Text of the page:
14. Carex ownbeyi G. A.Wheeler, Darwiniana 40: 200. 2002. Type: Bolivia. Cochabamba, Quillacollo Prov., "camino Sipe Sipe-Lipichi", 3800 m, 9-IV-1990, Hensen 731 (holotype MIN; isotype LPB, photo!).
Iconography: Wheeler, 2002: 202.
Distribution: So far known only from the type locality in central Bolivia. Here newly reported for Argentina.
Studied material: ARGENTINA. Tucumán Prov.: Tafí del Valle Dpt., Tafí del Valle, above Cristo Redentor, 2509 m, 26°49’33.78" S 65°42’20.98" W, 29-I-15, Rodríguez-Palacios & Jiménez-Mejías 70GERP15 (LIL, SI).
Observations: This species belongs to section Bracteosae, although it can easily be mistaken for C. mandoniana from section Ovales due to its downwardly curved stems. However, the two species can be readily distinguished because species in section Bracteosae have androgynous spikes, whereas the spikes are gynecandrous in section Ovales. From other species in section Bracteosae, C. ownbeyi can be distinguished by its ovoid to shortly oblong inflorescence less than 3 cm long, its ovate utricles, 3.5-4 mm long, without tubercles, that are conspicuously nerved at least on the abaxial side and narrowly winged at the top (so the beak looks flattish), and its brown female glumes (see complete description by Wheeler, 2002).

15. Carex polysticha Boeckeler, Vidensk. Meddel. Dansk Naturhist. Foren. Kjøbenhavn: 157. 1869. Type: Brazil. Minas Gerais, Lagoa Santa, 26- IV-1864 , Warming 518 (lectotype here designated C 10010084, photo!).
Iconography: Wheeler, 2009: 338; Holff Silveira & Longhi-Wagner, 2012: 399.
Distribution: The Americas from central Mexico to northern Argentina, absent from the Amazon basin (Govaerts et al., 2015). Here cited as new for Bolivia.
Studied material: BOLIVIA. Santa Cruz Dpt.: Florida Prov., finca on road connecting to road ascending to El Fuerte, 18.20513º S -63.83888º W, 1964 m, 25-III-2010, Hinchliff et al. 794 (WS).

16. Carex subandrogyna G. A.Wheeler & Guagl., Hickenia 3: 163. 2003. Type: Argentina. Jujuy, Dr. Manuel Belgrano, 8 km de Lozano camino a Tiraxi, 24° 2’ S 65° 22’ W, 8-II-1988, Morrone et al. 2265 (holotype SI 000237!; isotypes M!, MIN).
Iconography: Wheeler & Guaglianone, 2003: 164.
Distribution: northern Argentina (Salta and Jujuy provinces) and southern Bolivia (Wheeler & Guaglianone, 2003, 2006). Here newly cited for the Argentinian province of Tucumán.
Studied material: ARGENTINA. Tucumán Prov.: Chicligasta Dpt., Parque Nacional Campo de los Alisos, estancia las Pavas, 1920 m, 27°11’47.4’’ S 65°56’4.9’’ W, 27-I-15, Rodríguez-Palacios & Jiménez-Mejías 2GERP15 (SI); Parque Nacional Campo de los Alisos, estancia las Pavas, track
between Puesto la Mesada and Puerta de los Saladillos, 1743 m, 27° 12’ 34.08’’ S 65° 55’ 40.30’’ W, 27-I-2015, Rodríguez-Palacios & Jiménez- Mejías 5GERP15 (LIL, SI).
Observation: The reported populations constitute the southernmost known limit of the species (see Wheeler & Guaglianone, 2003).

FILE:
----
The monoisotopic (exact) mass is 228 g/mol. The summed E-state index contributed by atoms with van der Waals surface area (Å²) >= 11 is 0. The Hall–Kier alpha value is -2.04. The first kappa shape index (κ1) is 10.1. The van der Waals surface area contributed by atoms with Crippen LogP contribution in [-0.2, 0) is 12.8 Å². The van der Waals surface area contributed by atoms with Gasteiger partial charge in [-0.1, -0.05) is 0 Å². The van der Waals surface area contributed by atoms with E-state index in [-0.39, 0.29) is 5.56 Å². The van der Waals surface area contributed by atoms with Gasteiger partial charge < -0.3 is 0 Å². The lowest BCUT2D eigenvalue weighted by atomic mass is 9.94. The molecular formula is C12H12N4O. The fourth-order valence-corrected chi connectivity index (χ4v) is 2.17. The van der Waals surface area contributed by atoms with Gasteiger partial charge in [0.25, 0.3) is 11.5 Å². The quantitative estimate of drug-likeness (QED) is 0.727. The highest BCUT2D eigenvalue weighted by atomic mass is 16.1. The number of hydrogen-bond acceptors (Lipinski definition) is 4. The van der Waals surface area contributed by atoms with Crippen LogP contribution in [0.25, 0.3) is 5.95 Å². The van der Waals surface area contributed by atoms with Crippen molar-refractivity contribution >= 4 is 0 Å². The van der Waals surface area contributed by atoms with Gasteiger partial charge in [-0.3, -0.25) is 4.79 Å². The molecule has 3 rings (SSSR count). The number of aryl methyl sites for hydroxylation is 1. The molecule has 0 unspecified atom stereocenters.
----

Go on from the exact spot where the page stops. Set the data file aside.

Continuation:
17. Carex subantarctica Speg., Anales Mus. Nac. Buenos Aires7: 180. 1907. Type: Argentina. Chubut prov., "Campamento 57, 16-III-1900" (lectotype here designated LP-003037, photo!).
Iconography: Wheeler, 1987: 579; Wheeler, 2009: 326.
Distribution: Argentinian Patagonia, in Santa Cruz, Chubut, and Río Negro provinces, with disjunct populations in the pre-Andean mountains of Sarmiento and Calingasta departments, in San Juan province.
Studied material: ARGENTINA. Chubut Prov.: Languiñeo Dpt., Río Corcovado, II/III-1900, Illin s.n. (LP). San Juan Prov.: Calingasta Dpt., El Leoncito National Park, mountains of NE section beyond public road, 31.80290° S 69.21304° W, 21- I-2015, Waterway et al. 2015.020 (SI).
Observations: The presence of the disjunct populations of C. subantarctica in San Juan province has already been noted by Wheeler (1987), who cited the population from the Quebrada de los Sombreros, in Sarmiento department. Later, he cited El Leoncito National Park (Calingasta department) on the basis of a single voucher (Ruthsatz 8791, MIN) without any further indication. We provide an exact location of this very rare plant in the San Juan province. Carex subantarctica was growing in a small ciénaga (area with nature springs) in the mountains, with small creek flowing through it; in dense low ‘cushion’ style cover co-dominated by Juncus balticus Willd. In seven hours of intensive searching we found this species in only one of the four areas of similar habitat we observed.
The protologue of C. subantarctica (Spegazzini, 1902) cites two specimens: "in herbosis collinis secus Carren-leofú […], aest 1899, N. Illin" (specimen entirely male) and "Rio S. Cruz, Mrt. 1900, C. Burmeister" (specimen entirely female). In a previous intent of typification Wheeler (1987), who in turn followed Barros (1947), selected as lectotype the material "río Corcovado, II/III-1900, Illin" (LP 003036, formerly LPS 16356). However, the selected specimen does not match the date in the protologue. Despite a transcription error cannot be totally ruled out, the competing specimen LP 003037 "Campamento 57, 16-III-1900" annotated as "C. subantarctica n.sp." seem to unequivocally be original material. We corrected the problem designating a new lectotype for C. subantarctica on the LP 003037 voucher.